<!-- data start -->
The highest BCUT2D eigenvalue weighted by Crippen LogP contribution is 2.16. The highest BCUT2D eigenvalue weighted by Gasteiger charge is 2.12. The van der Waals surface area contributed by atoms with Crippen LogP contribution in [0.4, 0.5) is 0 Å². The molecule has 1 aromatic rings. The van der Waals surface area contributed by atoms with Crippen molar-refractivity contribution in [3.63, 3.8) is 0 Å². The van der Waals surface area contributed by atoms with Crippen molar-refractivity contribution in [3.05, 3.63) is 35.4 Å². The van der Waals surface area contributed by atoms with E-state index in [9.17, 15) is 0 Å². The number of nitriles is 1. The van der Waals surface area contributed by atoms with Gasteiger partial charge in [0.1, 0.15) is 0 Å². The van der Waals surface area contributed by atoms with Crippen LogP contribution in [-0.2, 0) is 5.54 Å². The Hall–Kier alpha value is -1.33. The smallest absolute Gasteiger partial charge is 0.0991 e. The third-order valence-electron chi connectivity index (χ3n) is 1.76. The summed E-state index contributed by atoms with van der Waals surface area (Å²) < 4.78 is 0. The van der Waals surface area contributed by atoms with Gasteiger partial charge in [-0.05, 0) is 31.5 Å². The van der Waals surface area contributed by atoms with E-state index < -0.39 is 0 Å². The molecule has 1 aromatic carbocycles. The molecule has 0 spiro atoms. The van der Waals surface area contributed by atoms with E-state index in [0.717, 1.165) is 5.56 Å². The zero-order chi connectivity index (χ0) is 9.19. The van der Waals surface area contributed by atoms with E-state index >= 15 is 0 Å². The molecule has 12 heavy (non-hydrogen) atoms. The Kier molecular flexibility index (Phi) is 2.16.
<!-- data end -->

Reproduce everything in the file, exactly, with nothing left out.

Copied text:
The highest BCUT2D eigenvalue weighted by Crippen LogP contribution is 2.16. The highest BCUT2D eigenvalue weighted by Gasteiger charge is 2.12. The van der Waals surface area contributed by atoms with Crippen LogP contribution in [0.4, 0.5) is 0 Å². The molecule has 1 aromatic rings. The van der Waals surface area contributed by atoms with Crippen molar-refractivity contribution in [3.63, 3.8) is 0 Å². The van der Waals surface area contributed by atoms with Crippen molar-refractivity contribution in [3.05, 3.63) is 35.4 Å². The van der Waals surface area contributed by atoms with E-state index in [9.17, 15) is 0 Å². The number of nitriles is 1. The van der Waals surface area contributed by atoms with Gasteiger partial charge in [0.1, 0.15) is 0 Å². The van der Waals surface area contributed by atoms with Crippen LogP contribution in [-0.2, 0) is 5.54 Å². The Hall–Kier alpha value is -1.33. The smallest absolute Gasteiger partial charge is 0.0991 e. The third-order valence-electron chi connectivity index (χ3n) is 1.76. The summed E-state index contributed by atoms with van der Waals surface area (Å²) < 4.78 is 0. The van der Waals surface area contributed by atoms with Gasteiger partial charge in [-0.05, 0) is 31.5 Å². The van der Waals surface area contributed by atoms with E-state index < -0.39 is 0 Å². The molecule has 1 aromatic carbocycles. The molecule has 0 spiro atoms. The van der Waals surface area contributed by atoms with E-state index in [0.717, 1.165) is 5.56 Å². The zero-order chi connectivity index (χ0) is 9.19. The van der Waals surface area contributed by atoms with E-state index >= 15 is 0 Å². The molecule has 12 heavy (non-hydrogen) atoms. The Kier molecular flexibility index (Phi) is 2.16.